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  43. added 2018-10-01
    On Seeming to Remember.Fabrice Teroni - 2018 - In Kourken Michaelian, Dorothea Debus & Denis Perrin (eds.), New Directions in the Philosophy of Memory. Routledge. pp. 329-345.
    Philosophers and psychologists often distinguish episodic or personal memory from propositional or semantic memory. A vexed issue concerns the role, if any, of memory “impressions” or “seemings” within the latter. According to an important family of approaches, seemings play a fundamental epistemological role vis-à-vis propositional memory judgments: it is one’s memory seeming that Caesar was murdered, say, that justifies one’s judgment that he was murdered. Yet, it has been convincingly argued that these approaches lead to insurmountable problems and that memory (...)
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  44. added 2018-09-24
    Epistemic Innocence and the Production of False Memory Beliefs.Katherine Puddifoot & Lisa Bortolotti - 2018 - Philosophical Studies:1-26.
    Findings from the cognitive sciences suggest that the cognitive mechanisms responsible for some memory errors are adaptive, bringing benefits to the organism. In this paper we argue that the same cognitive mechanisms also bring a suite of significant epistemic benefits, increasing the chance of an agent obtaining epistemic goods like true belief and knowledge. This result provides a significant challenge to the folk conception of memory beliefs that are false, according to which they are a sign of cognitive frailty, indicating (...)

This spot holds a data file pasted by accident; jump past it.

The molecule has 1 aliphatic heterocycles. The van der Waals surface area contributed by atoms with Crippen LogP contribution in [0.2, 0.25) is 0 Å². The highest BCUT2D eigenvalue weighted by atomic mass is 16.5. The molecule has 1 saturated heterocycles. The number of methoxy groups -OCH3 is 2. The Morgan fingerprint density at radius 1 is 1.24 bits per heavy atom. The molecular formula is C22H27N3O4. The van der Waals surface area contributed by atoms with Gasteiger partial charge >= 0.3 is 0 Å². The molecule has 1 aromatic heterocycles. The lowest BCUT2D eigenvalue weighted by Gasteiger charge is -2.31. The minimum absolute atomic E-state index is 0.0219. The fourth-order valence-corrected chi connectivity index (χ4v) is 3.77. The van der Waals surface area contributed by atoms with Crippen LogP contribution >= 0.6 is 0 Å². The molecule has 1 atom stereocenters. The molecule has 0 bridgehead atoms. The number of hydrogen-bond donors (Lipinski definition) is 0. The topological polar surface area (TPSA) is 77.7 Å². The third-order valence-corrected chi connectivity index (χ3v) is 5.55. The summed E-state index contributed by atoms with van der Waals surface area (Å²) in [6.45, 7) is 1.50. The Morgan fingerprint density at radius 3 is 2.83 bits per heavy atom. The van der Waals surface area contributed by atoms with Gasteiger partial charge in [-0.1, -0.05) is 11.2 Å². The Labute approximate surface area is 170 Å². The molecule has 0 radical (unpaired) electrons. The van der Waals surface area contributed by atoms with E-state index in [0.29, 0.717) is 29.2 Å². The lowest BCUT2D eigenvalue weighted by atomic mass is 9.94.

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  45. added 2018-09-24
    The Bright Side of Memory Errors.Katherine Puddifoot & Lisa Bortolotti - 2018 - The Philosophers' Magazine 82:41-47.
    The paper discusses the epistemic benefits of cognitive mechanisms producing distorted memories. Aimed at a non-specialist audience.
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  46. added 2018-09-21
    Memory: Irreducible, Basic, and Primary Source of Knowledge.Aviezer Tucker - 2018 - Review of Philosophy and Psychology 9 (1):1-16.
    I argue against preservationism, the epistemic claim that memories can at most preserve knowledge generated by other basic types of sources. I show how memories can and do generate knowledge that is irreducible to other basic sources of knowledge. In some epistemic contexts, memories are primary basic sources of knowledge; they can generate knowledge by themselves or with trivial assistance from other types of basic sources of knowledge. I outline an ontology of information transmission from events to memory as an (...)
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  47. added 2018-09-17